Felling axes are a crucial tool for forestry workers, but they can also be used by campers, hikers and anyone who needs to fell trees. Like any tool, axes require proper care and maintenance to function at their best. In this post, I'll show you how to sharpen a felling axe so that it cuts cleaner and with less effort. Follow these simple steps, and your axe will be ready to use in no time!
Table of Contents
- Why is it important to sharpen your felling axe regularly?
- What kind of stone should you use to sharpen your felling axe?
- What is the proper way to hold the felling axe while sharpening it?
- How do you sharpen a felling axe using a whetstone?
- How do you know when the felling axe is sharp enough?
- What are the common mistakes people make when sharpening felling axes?
- How can you keep your felling axe sharp for as long as possible?
Why is it important to sharpen your felling axe regularly?
It's important to sharpen your felling axe regularly because a dull axe will make it difficult to cut through wood and be dangerous. A sharp axe will easily slice through wood, while a dull axe can cause the wood to split and fly off in an unexpected direction. This could potentially injure you or someone else nearby.
Additionally, if you're trying to fell a large tree, a dull axe will take much more effort and time to cut through the wood. So by keeping your axe sharp, you'll be able to save time and energy while felling trees.
What kind of stone should you use to sharpen your felling axe?
It's essential to use the right kind of stone to sharpen your felling axe. If you use a sharpening stone that is too coarse, it will create a burr on the blade's edge, making the axe harder to cut with.
Conversely, a sharpening stone that is too fine will remove too much material from the blade's edge and make the axe less effective at cutting through wood.
A good rule of thumb is to use a sharpening stone with a grit rating of 100 and 200. In general, you should sharpen your axe on the coarsest side of the sharpening stone first and then move on to the finer side if needed.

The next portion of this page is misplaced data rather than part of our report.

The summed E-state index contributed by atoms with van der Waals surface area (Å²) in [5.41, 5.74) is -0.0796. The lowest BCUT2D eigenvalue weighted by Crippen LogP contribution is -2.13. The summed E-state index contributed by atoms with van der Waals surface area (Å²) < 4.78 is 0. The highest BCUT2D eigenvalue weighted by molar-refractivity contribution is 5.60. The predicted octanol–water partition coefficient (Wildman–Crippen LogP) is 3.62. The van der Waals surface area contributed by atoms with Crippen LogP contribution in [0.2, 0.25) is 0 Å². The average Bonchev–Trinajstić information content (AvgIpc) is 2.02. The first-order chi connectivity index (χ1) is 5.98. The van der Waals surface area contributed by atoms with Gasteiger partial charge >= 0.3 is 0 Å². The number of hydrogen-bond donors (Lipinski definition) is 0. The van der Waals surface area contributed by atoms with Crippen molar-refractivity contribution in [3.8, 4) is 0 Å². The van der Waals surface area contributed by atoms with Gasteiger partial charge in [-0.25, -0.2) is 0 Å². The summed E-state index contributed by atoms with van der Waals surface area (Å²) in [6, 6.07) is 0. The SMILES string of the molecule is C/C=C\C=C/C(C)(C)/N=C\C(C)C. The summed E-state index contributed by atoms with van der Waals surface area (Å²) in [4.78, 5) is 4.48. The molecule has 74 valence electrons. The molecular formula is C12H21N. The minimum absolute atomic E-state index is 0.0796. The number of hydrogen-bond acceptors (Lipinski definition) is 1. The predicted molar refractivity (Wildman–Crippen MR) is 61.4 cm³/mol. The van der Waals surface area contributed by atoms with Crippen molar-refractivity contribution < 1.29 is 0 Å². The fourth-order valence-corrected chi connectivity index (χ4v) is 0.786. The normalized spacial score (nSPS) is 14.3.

What is the proper way to hold the felling axe while sharpening it?
When sharpening an axe, you want to hold it with the blade facing down so that the metal filings fall off the blade and onto the ground. In addition, you should keep your other hand close to the axe head to protect your fingers if it slips.
To hold the axe properly, grip the handle below the head with your dominant hand. Next, place your other hand on top of your dominant hand, and then grip both hands together tightly. This will help you maintain control of the axe while you're sharpening it.
Be sure to watch the video before sharpening a axe with a whetstone:
How do you sharpen a felling axe using a whetstone?
If you're using a felling axe regularly, then it's essential to keep the blade sharp. A sharp blade will make your job easier and help you to avoid injury. Here I'll show you how to sharpen a felling axe using a whetstone.
First, you'll need to find a suitable whetstone. A good quality whetstone will make the sharpening process much easier. You can find whetstones at most hardware stores.
Next, you'll need to prepare the axe for sharpening. First, remove any debris or dirt from the blade. Next, use a file to remove any nicks or burrs from the blade's edge.
Once the blade is prepared, it's time to start sharpening. First, wet the whetstone with water. Next, hold the axe at a 20-degree angle and stroke the blade across the whetstone in a forward motion. Be sure to use even pressure as you stroke the blade.
After a few strokes, you should see a burr forming on the blade's edge. Continue stroking the blade until the burr runs the entire edge length.
Once the burr is formed, it's time to remove it. First, switch to a finer grit whetstone. Next, holding the axe at the same 20-degree angle, stroke the blade across the whetstone in a forward motion. Be sure to use even pressure as you stroke the blade.
After a few strokes, you should see a shiny, sharp edge forming on the blade. Continue stroking the blade until it's razor-sharp.
Once the blade is sharpened, it's important to protect the edge. First, use a leather strop to remove any burrs from the edge. Next, apply a thin layer of oil to the blade. This will help to protect the edge from rust and corrosion.
Now that you know how to sharpen a felling axe using a whetstone, you can keep your axe in top condition and make your job easier.